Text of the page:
The concept of Tramore twinning with other towns is one which Councillor Blaise Hannigan has pursued for a decade at Council level.

The twinning of Tramore with towns in both the United States and France could reap a rich commercial and civic reward for the area, Tramore Town Council was told last week.

It’s an issue close to the heart of Councillor Blaise Hannigan, who was raising the issue for the sixth time in 10 years at Council level, he informed colleagues attending the July meeting.

Cllr Hannigan (Independent) suggested that Tramore needs to seriously examine the benefits of twinning with not one, but two towns on either side of the Atlantic.

In a briefing document handed out at the meeting, Cllr Hannigan made a case for Tramore’s twinning with Belleville in the American state of Illinois. He also recommended twinning with a town in France, preferably one within the environs of Lorient given the ease of connectivity between both locations via Waterford Airport.

That Belleville is particularly keen to twin is beyond dispute, Cllr Hannigan asserted.

“Congressman Jerry F Costello has written to Tramore Town Council in support of Belleville twinning with us.

“As a resident of Belleville and a member of the Congressional Friends of Ireland Caucus, Congressman Costello believes that bringing both towns together like this would offer mutual benefits in terms of tourism and cultural exchange.”

Cllr Hannigan and Congressman Costello have maintained regular contact over the past 18 months, while an invitation to Tramore’s Mayor from the people of Belleville remains on the table.

“Twinning with Belleville would lead to the establishment of ties between the Chambers of Commerce in both towns and would provide us with an opportunity to learn about differing practices in economic development.”

He added: “Not only that, but the benefits to promoting Tramore as a tourism destination could be enormous and with all the doom and gloom we have at present, we could only stand to benefit from formalising such an arrangement.

“School exchanges and employment exchanges could also arise from twinning and such ideas can only be viewed in a positive light.”

Regarding a French link-up, Cllr Hannigan stated that two towns within 80 kilometres of Lorient are currently seeking to twin with towns in Ireland.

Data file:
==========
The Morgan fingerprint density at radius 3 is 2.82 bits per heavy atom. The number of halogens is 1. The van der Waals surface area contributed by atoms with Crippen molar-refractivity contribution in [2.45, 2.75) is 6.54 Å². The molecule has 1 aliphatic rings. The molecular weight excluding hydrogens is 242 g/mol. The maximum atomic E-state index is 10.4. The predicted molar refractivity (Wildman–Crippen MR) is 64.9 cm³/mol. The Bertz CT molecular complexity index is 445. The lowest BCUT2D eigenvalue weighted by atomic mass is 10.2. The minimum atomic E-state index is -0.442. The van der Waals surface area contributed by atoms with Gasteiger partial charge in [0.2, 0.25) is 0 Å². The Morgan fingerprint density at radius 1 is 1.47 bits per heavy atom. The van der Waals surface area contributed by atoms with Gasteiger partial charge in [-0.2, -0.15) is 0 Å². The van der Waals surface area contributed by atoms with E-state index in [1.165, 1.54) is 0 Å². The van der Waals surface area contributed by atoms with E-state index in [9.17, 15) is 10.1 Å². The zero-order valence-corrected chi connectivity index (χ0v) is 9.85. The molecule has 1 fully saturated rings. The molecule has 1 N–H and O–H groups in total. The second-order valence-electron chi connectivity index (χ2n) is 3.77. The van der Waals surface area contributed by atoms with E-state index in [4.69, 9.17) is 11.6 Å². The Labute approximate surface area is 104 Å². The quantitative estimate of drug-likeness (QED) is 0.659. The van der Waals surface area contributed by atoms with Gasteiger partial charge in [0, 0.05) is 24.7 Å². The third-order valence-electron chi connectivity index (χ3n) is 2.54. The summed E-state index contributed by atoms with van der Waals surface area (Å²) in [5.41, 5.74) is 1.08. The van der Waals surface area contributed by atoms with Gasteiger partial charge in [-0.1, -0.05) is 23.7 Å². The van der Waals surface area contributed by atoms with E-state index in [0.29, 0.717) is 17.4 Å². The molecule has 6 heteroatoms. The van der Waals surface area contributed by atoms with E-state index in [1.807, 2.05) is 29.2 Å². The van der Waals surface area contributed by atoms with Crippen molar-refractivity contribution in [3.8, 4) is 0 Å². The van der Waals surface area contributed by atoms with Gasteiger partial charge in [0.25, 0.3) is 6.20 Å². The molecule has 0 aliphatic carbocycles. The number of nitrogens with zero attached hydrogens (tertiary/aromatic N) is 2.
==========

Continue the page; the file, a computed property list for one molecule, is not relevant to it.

“If twinning was established, I believe we would be in a position to avail of EU funding and again, that could only serve to benefit Tramore for a whole host of reasons.”

Having recommended the establishment of a subcommittee to examine the issue, Cllr Hannigan’s forwarded the names of Cllrs Anne-Marie Power (Fine Gael) and Joe Conway (Independent) in any such grouping.

Cllr Lola O’Sullivan (Fine Gael) said this was a topic which the Council had come to “over and over” and that “little hurdles” had thus far prevented progress on the issue. “Let’s open the door and let’s see what they have to offer,” she added.

Her colleague Maxine Keoghan (FG), who visited Lorient during its festival (which she described as “excellent”) said that twinning with either Lorient itself or a town in its environs “was a great idea”.

Councillor Anne-Marie Power (FG) complemented Cllr Hannigan on “his in-depth work” on the issue and in turn nominated him for the subcommittee since “the project simply could not go ahead without him”.

Town Manager Brian White said that despite the cynicism which town twinning garners among some naysayers, “I am personally in favour of twinning,” citing the successful link-up between Dungarvan and Erie, Pennsylvania.

Cllr Joe Conway (Independent) said that twinning represented “a clarion way forward” for Tramore while Cllr Joe O’Shea (Fianna Fáil) said he was “100 per cent behind” the initiative.

The subcommittee, which also includes Mayor Paddy O’Callaghan (Labour) and Cllr Keoghan, will report back to the Council in due course.